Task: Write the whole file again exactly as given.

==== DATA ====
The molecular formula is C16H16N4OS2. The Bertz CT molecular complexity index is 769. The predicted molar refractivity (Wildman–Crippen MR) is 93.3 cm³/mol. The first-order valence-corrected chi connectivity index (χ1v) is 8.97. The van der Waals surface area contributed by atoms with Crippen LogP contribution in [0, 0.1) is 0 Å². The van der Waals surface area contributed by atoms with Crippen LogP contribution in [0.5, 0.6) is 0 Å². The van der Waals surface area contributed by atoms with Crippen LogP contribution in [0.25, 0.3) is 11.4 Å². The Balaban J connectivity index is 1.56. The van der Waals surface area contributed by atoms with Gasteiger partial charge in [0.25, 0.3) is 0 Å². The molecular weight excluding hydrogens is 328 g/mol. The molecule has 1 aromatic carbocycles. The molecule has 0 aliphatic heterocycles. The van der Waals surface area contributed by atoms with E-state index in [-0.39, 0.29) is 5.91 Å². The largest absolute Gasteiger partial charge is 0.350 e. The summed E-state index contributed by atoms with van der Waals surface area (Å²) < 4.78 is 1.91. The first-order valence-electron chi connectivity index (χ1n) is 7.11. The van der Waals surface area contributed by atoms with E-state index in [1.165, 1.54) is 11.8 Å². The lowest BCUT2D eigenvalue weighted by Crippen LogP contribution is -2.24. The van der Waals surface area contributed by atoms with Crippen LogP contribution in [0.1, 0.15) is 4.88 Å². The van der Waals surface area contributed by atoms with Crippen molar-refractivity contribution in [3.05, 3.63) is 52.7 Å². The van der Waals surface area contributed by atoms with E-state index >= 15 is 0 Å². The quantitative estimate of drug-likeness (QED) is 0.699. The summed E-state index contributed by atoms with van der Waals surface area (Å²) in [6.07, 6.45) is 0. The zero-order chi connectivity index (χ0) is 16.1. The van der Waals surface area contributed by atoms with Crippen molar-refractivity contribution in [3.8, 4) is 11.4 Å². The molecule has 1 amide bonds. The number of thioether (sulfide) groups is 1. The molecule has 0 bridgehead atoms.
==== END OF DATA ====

The molecular formula is C16H16N4OS2. The Bertz CT molecular complexity index is 769. The predicted molar refractivity (Wildman–Crippen MR) is 93.3 cm³/mol. The first-order valence-corrected chi connectivity index (χ1v) is 8.97. The van der Waals surface area contributed by atoms with Crippen LogP contribution in [0, 0.1) is 0 Å². The van der Waals surface area contributed by atoms with Crippen LogP contribution in [0.5, 0.6) is 0 Å². The van der Waals surface area contributed by atoms with Crippen LogP contribution in [0.25, 0.3) is 11.4 Å². The Balaban J connectivity index is 1.56. The van der Waals surface area contributed by atoms with Gasteiger partial charge in [0.25, 0.3) is 0 Å². The molecular weight excluding hydrogens is 328 g/mol. The molecule has 1 aromatic carbocycles. The molecule has 0 aliphatic heterocycles. The van der Waals surface area contributed by atoms with E-state index in [-0.39, 0.29) is 5.91 Å². The largest absolute Gasteiger partial charge is 0.350 e. The summed E-state index contributed by atoms with van der Waals surface area (Å²) < 4.78 is 1.91. The first-order valence-electron chi connectivity index (χ1n) is 7.11. The van der Waals surface area contributed by atoms with E-state index in [1.165, 1.54) is 11.8 Å². The lowest BCUT2D eigenvalue weighted by Crippen LogP contribution is -2.24. The van der Waals surface area contributed by atoms with Crippen LogP contribution in [0.1, 0.15) is 4.88 Å². The van der Waals surface area contributed by atoms with Crippen molar-refractivity contribution in [3.05, 3.63) is 52.7 Å². The van der Waals surface area contributed by atoms with E-state index >= 15 is 0 Å². The quantitative estimate of drug-likeness (QED) is 0.699. The summed E-state index contributed by atoms with van der Waals surface area (Å²) in [6.07, 6.45) is 0. The zero-order chi connectivity index (χ0) is 16.1. The van der Waals surface area contributed by atoms with Crippen molar-refractivity contribution in [3.8, 4) is 11.4 Å². The molecule has 1 amide bonds. The number of thioether (sulfide) groups is 1. The molecule has 0 bridgehead atoms.